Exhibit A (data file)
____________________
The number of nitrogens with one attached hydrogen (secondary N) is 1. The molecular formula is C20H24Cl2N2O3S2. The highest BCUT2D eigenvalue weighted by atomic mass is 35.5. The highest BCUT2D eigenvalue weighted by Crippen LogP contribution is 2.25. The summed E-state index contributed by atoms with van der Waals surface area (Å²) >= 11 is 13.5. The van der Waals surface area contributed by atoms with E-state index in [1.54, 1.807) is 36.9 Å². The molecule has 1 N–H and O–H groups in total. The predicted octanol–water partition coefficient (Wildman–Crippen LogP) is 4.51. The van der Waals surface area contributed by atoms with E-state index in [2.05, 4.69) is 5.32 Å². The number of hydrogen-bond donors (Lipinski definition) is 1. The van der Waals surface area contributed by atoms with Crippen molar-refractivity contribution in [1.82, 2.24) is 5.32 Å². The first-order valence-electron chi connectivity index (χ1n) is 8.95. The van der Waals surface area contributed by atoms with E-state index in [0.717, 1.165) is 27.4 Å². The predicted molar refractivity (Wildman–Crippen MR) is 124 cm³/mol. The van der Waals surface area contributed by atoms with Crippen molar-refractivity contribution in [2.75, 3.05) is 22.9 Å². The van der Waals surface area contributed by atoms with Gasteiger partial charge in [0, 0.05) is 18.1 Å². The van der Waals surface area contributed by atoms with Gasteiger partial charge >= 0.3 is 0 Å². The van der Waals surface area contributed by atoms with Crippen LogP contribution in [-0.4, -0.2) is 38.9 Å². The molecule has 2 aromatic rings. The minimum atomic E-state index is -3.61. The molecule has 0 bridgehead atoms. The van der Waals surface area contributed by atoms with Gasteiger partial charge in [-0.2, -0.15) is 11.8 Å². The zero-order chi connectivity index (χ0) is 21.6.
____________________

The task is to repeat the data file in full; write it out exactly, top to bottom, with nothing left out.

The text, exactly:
The number of nitrogens with one attached hydrogen (secondary N) is 1. The molecular formula is C20H24Cl2N2O3S2. The highest BCUT2D eigenvalue weighted by atomic mass is 35.5. The highest BCUT2D eigenvalue weighted by Crippen LogP contribution is 2.25. The summed E-state index contributed by atoms with van der Waals surface area (Å²) >= 11 is 13.5. The van der Waals surface area contributed by atoms with E-state index in [1.54, 1.807) is 36.9 Å². The molecule has 1 N–H and O–H groups in total. The predicted octanol–water partition coefficient (Wildman–Crippen LogP) is 4.51. The van der Waals surface area contributed by atoms with E-state index in [2.05, 4.69) is 5.32 Å². The number of hydrogen-bond donors (Lipinski definition) is 1. The van der Waals surface area contributed by atoms with Crippen molar-refractivity contribution in [1.82, 2.24) is 5.32 Å². The first-order valence-electron chi connectivity index (χ1n) is 8.95. The van der Waals surface area contributed by atoms with E-state index in [0.717, 1.165) is 27.4 Å². The predicted molar refractivity (Wildman–Crippen MR) is 124 cm³/mol. The van der Waals surface area contributed by atoms with Crippen molar-refractivity contribution in [2.75, 3.05) is 22.9 Å². The van der Waals surface area contributed by atoms with Gasteiger partial charge in [0, 0.05) is 18.1 Å². The van der Waals surface area contributed by atoms with Gasteiger partial charge >= 0.3 is 0 Å². The van der Waals surface area contributed by atoms with Crippen LogP contribution in [-0.4, -0.2) is 38.9 Å². The molecule has 2 aromatic rings. The minimum atomic E-state index is -3.61. The molecule has 0 bridgehead atoms. The van der Waals surface area contributed by atoms with Gasteiger partial charge in [-0.2, -0.15) is 11.8 Å². The zero-order chi connectivity index (χ0) is 21.6.